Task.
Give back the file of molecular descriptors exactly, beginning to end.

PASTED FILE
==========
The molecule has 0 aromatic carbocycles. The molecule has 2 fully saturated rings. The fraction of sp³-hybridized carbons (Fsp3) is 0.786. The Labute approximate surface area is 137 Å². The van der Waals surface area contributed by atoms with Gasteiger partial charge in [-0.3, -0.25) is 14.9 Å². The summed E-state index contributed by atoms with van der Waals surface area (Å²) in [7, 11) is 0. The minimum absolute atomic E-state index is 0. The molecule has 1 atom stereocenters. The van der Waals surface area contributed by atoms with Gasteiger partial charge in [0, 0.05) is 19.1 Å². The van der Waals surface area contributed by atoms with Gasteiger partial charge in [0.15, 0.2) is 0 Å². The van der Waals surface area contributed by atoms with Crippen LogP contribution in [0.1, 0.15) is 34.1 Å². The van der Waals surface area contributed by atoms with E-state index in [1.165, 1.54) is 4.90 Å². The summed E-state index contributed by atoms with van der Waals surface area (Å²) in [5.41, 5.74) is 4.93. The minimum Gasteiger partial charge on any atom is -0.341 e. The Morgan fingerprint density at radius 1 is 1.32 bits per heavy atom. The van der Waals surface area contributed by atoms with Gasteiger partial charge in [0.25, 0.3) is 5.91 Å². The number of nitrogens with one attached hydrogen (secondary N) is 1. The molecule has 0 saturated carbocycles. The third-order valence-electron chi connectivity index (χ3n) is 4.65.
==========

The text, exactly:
The molecule has 0 aromatic carbocycles. The molecule has 2 fully saturated rings. The fraction of sp³-hybridized carbons (Fsp3) is 0.786. The Labute approximate surface area is 137 Å². The van der Waals surface area contributed by atoms with Gasteiger partial charge in [-0.3, -0.25) is 14.9 Å². The summed E-state index contributed by atoms with van der Waals surface area (Å²) in [7, 11) is 0. The minimum absolute atomic E-state index is 0. The molecule has 1 atom stereocenters. The van der Waals surface area contributed by atoms with Gasteiger partial charge in [0, 0.05) is 19.1 Å². The van der Waals surface area contributed by atoms with Gasteiger partial charge in [0.15, 0.2) is 0 Å². The van der Waals surface area contributed by atoms with Crippen LogP contribution in [0.1, 0.15) is 34.1 Å². The van der Waals surface area contributed by atoms with E-state index in [1.165, 1.54) is 4.90 Å². The summed E-state index contributed by atoms with van der Waals surface area (Å²) in [5.41, 5.74) is 4.93. The minimum Gasteiger partial charge on any atom is -0.341 e. The Morgan fingerprint density at radius 1 is 1.32 bits per heavy atom. The van der Waals surface area contributed by atoms with Gasteiger partial charge in [0.25, 0.3) is 5.91 Å². The number of nitrogens with one attached hydrogen (secondary N) is 1. The molecule has 0 saturated carbocycles. The third-order valence-electron chi connectivity index (χ3n) is 4.65.